In the early hours of a crisis, the warehouse can send an affected city or region a “12-hour push package,” a pre-configured cache of 130 containers of antibiotics, syringes and oxygen tubing, enough to fill the belly of a widebody plane. “About 50 tons of materiel,” said Shirley Mabry, the stockpile’s chief logistics officer.

In the section of the warehouse where biologic drugs such as botulism antitoxins are stored at minus-4 degrees Fahrenheit, workers wear full-body insulated suits. Because of the intense cold they are limited to 20 minutes inside the two enormous freezers, just enough time to drive a forklift in and retrieve a pallet of medicine. An intensely loud vibrating sound makes conversation impossible.

Nationwide, the repository contains enough medical countermeasures to add up to more than 133,995 pallets. Laid flat, they’d cover more than 31 football fields — or 41 acres of land. They contain enough vaccine to protect every person in America from smallpox.

The stockpile program was created in 1999 under President Bill Clinton to respond to terrorist events, including the first World Trade Center bombing, the sarin gas attack on the Tokyo subway and the Oklahoma City bombing. The original goal was to be ready for chemical, biological, radiological and nuclear threats. The repository includes nearly 2,000 caches of nerve agent antidotes, known as Chempacks, that are stored and maintained separately from the warehouses at more than 1,300 locations around the country where they can be accessed quickly.

Over time, the stockpile’s mission has expanded to include natural disasters and emerging infectious disease threats. The stockpile deployed antiviral medicine during the 2009-2010 swine flu pandemic, and vaccines, portable cots and other supplies during the hurricanes that devastated Houston and Puerto Rico last year. As the only source of botulism antitoxin in the United States, it also sends medicine for about 100 cases a year of severe food poisoning.

The inventory exceeds 1,000 categories of drugs and other items, but CDC’s budget hasn’t always been able to keep up with the program’s ever-growing list of needs.

Houston’s George R. Brown Convention Center became a shelter for those displaced by Hurricane Harvey. (Jabin Botsford/The Washington Post)

“It’s a mission among many pressing missions among the CDC,” said Tara O’Toole, who was undersecretary for science and technology under President Barack Obama and chaired a National Academy of Sciences, Engineering and Medicine committee in 2016 that reviewed the challenges facing the program. “Bottom line, it’s a good idea to lay the responsibility of the cost of maintaining it on the same people who decide what to put in the stockpile.”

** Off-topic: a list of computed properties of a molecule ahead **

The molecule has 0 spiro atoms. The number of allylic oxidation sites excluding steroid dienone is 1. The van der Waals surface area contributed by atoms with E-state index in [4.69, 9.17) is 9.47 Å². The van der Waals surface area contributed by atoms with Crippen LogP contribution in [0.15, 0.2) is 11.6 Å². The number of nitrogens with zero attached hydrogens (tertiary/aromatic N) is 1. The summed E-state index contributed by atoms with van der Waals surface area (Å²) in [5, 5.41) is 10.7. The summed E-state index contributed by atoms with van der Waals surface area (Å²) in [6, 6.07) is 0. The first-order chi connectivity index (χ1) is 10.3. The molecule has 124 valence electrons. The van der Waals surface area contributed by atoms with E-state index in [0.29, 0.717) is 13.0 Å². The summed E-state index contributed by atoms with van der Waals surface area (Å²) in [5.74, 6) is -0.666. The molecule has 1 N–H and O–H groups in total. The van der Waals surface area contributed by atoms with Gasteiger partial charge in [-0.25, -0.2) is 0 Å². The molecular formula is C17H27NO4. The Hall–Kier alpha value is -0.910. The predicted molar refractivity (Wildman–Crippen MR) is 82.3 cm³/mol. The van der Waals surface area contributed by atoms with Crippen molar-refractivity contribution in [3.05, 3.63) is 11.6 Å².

The group of federal agencies making decisions about what goes in the repository is led by the ASPR office, which is headed by former Air Force physician Robert Kadlec. He is a former special assistant to President George W. Bush on biodefense and former deputy staff director of the Senate Intelligence Committee.

Kadlec stresses that the impending change has nothing to do with CDC’s performance. “The question here is whether we can get better efficiencies,” he said in an interview. At the same time, he said he will be able to advocate most effectively for the program to give it greater visibility, which could lead to more funding.

“Quite frankly, by the back of the envelope, they need more money,” he said.

When the stockpile was established, CDC was the only major public health agency in the federal government. The ASPR office, created in 2006 in the wake of Hurricane Katrina to manage emergency responses across the government, was historically focused on natural disasters and threats from dirty bombs or crude biological or chemical weapons, he said. But since then, the world has changed, with many more unpredictable threats. The ASPR office needs to change to meet these threats. “The decision to move the stockpile, I think, was just a natural one,” Kadlec said.

Yet Congress has some bipartisan concerns about the stockpile’s future. Republican and Democratic appropriators, who just gave the program budget a slight boost for this year, signaled their unease as part of the recently passed spending bill. They specifically highlighted CDC’s “unique expertise in public health preparedness and response, science-based policy and decision-making, public health communication, and coordination with state and local groups.” Lawmakers also “strongly urged” HHS Secretary Alex Azar to “maintain a strong and central role for CDC” in the program.